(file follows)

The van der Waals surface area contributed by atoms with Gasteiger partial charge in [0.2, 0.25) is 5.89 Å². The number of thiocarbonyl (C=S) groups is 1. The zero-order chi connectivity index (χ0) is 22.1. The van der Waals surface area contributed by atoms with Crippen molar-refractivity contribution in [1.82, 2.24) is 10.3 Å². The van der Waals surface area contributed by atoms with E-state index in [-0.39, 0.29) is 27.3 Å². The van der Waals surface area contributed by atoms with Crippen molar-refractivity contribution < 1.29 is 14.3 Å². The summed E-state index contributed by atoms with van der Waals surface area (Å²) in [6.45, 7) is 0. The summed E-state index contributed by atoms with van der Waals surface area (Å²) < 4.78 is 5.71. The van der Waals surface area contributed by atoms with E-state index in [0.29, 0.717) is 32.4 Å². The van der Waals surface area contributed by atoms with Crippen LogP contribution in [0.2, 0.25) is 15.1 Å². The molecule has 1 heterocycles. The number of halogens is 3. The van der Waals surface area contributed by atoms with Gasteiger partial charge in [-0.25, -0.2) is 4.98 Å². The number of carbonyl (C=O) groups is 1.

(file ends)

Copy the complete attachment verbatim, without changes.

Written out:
The van der Waals surface area contributed by atoms with Gasteiger partial charge in [0.2, 0.25) is 5.89 Å². The number of thiocarbonyl (C=S) groups is 1. The zero-order chi connectivity index (χ0) is 22.1. The van der Waals surface area contributed by atoms with Crippen molar-refractivity contribution in [1.82, 2.24) is 10.3 Å². The van der Waals surface area contributed by atoms with E-state index in [-0.39, 0.29) is 27.3 Å². The van der Waals surface area contributed by atoms with Crippen molar-refractivity contribution < 1.29 is 14.3 Å². The summed E-state index contributed by atoms with van der Waals surface area (Å²) in [6.45, 7) is 0. The summed E-state index contributed by atoms with van der Waals surface area (Å²) < 4.78 is 5.71. The van der Waals surface area contributed by atoms with E-state index in [0.29, 0.717) is 32.4 Å². The van der Waals surface area contributed by atoms with Crippen LogP contribution in [0.2, 0.25) is 15.1 Å². The molecule has 1 heterocycles. The number of halogens is 3. The van der Waals surface area contributed by atoms with Gasteiger partial charge in [-0.25, -0.2) is 4.98 Å². The number of carbonyl (C=O) groups is 1.